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Uniting councils

The Uniting Councils have been revamped as an important contributor to the Uniting for A Common Good strategy of the Uniting Church NSW/ACT. Included here is a summary of the Councils’ role, and the types of people we are seeking to become active contributors.

Statement of purpose

Uniting is responsible for the social justice, community services and chaplaincy work of the Uniting Church in the Synod of NSW & ACT. Uniting Councils help ensure interconnectedness – especially between the Synod, the presbyteries and congregations – in the way the Church serves and empowers communities. They help to enable the best services and support for those in need in NSW and the ACT.

Operating in a community engagement capacity within Uniting, the Councils have a broad remit. Each Council develops its own programs and activities, relating closely to their local needs, and they aim to involve, engage, develop and have an impact. Activities your local Council may be involved in are listed below.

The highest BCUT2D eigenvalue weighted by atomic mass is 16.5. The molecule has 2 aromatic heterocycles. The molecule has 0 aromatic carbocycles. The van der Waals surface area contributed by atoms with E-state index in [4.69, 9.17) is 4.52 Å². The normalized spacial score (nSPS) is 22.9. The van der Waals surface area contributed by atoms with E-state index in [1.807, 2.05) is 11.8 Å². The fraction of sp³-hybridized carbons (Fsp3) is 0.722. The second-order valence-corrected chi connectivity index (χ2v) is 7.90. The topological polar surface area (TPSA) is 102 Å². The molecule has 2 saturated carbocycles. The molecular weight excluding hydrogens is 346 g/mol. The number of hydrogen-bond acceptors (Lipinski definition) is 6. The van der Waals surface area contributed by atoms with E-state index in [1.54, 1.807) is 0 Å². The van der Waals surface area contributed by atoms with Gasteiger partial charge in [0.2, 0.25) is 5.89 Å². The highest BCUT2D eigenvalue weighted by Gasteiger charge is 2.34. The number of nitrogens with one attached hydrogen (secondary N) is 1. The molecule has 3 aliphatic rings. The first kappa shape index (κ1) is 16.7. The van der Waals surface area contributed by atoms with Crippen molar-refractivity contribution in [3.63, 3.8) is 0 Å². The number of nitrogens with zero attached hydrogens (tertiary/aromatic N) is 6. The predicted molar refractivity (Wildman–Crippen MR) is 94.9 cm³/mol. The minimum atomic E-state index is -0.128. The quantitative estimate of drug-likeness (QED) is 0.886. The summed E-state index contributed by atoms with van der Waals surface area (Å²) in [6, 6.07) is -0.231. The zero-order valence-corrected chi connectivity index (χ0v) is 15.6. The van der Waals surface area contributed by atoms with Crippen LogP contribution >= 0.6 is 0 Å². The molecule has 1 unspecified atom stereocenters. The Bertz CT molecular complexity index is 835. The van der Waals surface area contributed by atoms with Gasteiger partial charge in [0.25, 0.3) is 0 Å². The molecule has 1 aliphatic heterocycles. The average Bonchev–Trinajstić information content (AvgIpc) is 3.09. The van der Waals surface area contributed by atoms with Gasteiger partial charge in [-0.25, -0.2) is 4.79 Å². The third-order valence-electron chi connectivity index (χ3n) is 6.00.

• Raise awareness of and support Uniting local fundraising campaigns and share ideas about fundraising with other Uniting Councils.
  • Support the enlistment of appropriate volunteers for Uniting, through Uniting Church Congregations and Presbyteries and provide guidance and support to local volunteer programs.
  • Provide active support into the Presbyteries, Congregations and community for Uniting’s new and changed services and initiatives.


  • Be an advocate for local communities and provide a community voice to Uniting by engaging local groups, industry, customers and local governments to seek feedback on the expectations and needs of clients and other local stakeholders.